Idris Khan – Words Beneath Words
Published on the occasion of the exhibition Idris Khan: Words Beneath Words, at Victoria Miro Venice (26 October–14 December 2019)
Fragments of Savagery
There is a compelling and delicate savagery at play in the stamp paintings of Idris Khan.
Like all his works these beautiful, chromatic explosions of largely illegible text are profoundly thoughtful and cultured. Though utterly contemporary they bear visually the formal influence of past masters, most closely in this case, the Burst paintings of Adolph Gottlieb. In other works and series, Khan both pays playful homage and adapts some of the ideas and aesthetic devices of the likes of Carl Andre, Frank Stella, Mark Rothko and Agnes Martin. The fragmentary texts themselves, stamped one over another into inky obscurity, bring, through reference, another panoply of great names into the picture, including among others Theodore Roethke, Emily Dickinson, Viktor Frankel and Idries Shah. All this is articulated with a supreme economy of expression and set within the cool, sharp edges of panes of glass.
Yet for all the sophistication of the work it seems, to me at least, to be driven at its heart by a kind of vital savageness. As Khan pointed out to me when I asked him about the texts that he stamps, he would rather I ‘forget what the content is and worry about the feeling. The text … is the starting point ... it gets stamped away. The painting is what is left.’ What Khan has done in the past with multiple image worlds – such as the photographs of Bernd and Hilla Becher or the paintings of Caravaggio or Turner – he does here with language and the idea of language. The content of the appropriated subjects, however grand, is of little importance to the final meaning of Khan’s works. Rather, they are largely mined for the visual forms they contain, forms he extracts and presses into service.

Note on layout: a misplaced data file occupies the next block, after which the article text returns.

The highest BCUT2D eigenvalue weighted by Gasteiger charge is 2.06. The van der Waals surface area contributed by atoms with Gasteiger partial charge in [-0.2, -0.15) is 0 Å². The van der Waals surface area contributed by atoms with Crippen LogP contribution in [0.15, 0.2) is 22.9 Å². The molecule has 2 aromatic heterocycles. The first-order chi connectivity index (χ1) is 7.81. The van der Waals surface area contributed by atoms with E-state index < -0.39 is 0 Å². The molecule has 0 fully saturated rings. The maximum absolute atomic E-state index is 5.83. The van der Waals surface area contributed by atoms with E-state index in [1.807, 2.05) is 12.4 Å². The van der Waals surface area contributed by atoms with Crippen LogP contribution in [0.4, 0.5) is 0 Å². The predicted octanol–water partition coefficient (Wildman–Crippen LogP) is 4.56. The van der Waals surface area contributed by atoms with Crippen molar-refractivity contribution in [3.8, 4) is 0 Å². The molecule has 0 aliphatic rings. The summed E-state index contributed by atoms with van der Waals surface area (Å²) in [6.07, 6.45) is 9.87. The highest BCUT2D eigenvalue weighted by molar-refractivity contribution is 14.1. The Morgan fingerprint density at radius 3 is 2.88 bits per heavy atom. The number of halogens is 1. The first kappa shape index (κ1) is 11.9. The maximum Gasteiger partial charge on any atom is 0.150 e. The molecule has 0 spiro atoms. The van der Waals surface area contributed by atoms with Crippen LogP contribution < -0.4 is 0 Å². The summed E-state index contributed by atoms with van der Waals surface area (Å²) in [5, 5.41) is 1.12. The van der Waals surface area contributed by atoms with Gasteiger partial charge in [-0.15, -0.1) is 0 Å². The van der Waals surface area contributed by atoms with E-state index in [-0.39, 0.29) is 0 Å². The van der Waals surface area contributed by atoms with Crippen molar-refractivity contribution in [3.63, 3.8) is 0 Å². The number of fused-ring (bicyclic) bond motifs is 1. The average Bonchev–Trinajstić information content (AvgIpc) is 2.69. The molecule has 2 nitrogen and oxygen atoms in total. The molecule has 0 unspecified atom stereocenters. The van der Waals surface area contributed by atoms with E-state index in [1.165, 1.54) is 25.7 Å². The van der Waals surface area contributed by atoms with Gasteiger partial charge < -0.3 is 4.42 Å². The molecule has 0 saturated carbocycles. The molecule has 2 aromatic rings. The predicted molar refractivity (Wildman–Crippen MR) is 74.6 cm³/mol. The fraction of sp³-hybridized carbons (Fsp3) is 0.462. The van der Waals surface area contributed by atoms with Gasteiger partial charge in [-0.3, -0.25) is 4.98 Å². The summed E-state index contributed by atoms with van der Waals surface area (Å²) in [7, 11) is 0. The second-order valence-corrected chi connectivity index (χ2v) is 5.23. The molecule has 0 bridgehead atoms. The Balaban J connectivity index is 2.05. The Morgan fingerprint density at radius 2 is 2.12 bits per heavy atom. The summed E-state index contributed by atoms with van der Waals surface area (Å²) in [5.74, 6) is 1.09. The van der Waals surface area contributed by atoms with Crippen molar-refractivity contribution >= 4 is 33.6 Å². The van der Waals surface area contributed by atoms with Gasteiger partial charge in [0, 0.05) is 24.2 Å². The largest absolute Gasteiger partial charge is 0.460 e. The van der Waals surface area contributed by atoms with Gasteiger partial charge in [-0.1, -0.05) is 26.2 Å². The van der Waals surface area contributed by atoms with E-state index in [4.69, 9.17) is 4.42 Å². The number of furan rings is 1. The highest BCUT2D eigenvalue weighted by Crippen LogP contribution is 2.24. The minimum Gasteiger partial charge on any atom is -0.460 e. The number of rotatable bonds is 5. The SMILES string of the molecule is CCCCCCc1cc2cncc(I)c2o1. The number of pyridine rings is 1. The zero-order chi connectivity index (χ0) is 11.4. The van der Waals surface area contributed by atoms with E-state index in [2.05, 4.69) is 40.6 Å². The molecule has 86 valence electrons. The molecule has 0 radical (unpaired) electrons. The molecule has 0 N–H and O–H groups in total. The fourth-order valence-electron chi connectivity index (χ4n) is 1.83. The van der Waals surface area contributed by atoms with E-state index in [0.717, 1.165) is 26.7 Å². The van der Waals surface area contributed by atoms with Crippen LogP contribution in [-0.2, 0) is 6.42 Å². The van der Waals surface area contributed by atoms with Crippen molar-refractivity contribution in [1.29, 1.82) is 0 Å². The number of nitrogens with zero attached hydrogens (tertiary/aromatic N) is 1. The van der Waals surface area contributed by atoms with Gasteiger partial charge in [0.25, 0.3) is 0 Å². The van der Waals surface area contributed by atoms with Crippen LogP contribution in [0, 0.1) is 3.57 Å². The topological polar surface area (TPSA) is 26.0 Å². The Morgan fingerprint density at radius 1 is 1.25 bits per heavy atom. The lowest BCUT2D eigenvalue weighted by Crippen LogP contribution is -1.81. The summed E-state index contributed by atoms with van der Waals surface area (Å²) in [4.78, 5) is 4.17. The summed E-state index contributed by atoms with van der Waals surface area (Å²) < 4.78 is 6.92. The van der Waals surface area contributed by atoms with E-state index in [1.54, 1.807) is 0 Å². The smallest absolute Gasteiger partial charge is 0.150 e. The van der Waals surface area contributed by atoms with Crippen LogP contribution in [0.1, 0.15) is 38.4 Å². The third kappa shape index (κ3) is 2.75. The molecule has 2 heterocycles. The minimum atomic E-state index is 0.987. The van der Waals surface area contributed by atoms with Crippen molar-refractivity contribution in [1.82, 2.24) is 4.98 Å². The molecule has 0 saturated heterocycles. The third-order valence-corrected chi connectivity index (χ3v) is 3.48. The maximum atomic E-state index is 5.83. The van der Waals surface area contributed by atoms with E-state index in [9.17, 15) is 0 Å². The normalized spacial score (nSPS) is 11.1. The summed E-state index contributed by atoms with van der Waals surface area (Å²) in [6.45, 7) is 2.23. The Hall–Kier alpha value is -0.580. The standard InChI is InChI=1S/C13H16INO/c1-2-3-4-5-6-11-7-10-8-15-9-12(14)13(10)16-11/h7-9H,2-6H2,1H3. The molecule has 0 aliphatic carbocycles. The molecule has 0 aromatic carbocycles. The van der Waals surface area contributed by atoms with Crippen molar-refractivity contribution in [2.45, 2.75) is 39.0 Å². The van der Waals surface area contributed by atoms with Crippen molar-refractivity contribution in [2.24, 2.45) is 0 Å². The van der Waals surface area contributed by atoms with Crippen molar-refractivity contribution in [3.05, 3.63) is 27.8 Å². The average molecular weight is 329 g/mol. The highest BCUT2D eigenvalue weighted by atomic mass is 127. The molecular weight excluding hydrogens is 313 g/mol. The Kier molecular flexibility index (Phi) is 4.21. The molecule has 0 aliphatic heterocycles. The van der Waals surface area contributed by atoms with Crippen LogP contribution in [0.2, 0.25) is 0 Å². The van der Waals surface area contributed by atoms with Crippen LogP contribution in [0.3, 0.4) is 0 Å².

Conventionally one would describe this tendency to appropriate and reconfigure as being post-modern but just in this moment, as a speculative thought-experiment, let us imagine the work to be post-civilised (a condition we may all experience somewhat sooner than anticipated). It is a thought inspired by the ideas of John Zerzan and his fellow anarchists and neo-primitivists, a group whose ideas, though decidedly fringe, are gaining increasing traction given the faltering arc of history. Having identified civilisation itself as the core problem of contemporary existence they fantasise about a world without cities, agriculture, accounting or writing.
With these thoughts in mind let us look at Khan’s stamp paintings and imagine them to be the work of an anonymous artist from the neo-primitive society that would come after us. Wandering through the ruins of our culture they would pick up fragments of images and broken sentences and refashion them into something great, barbaric and vital.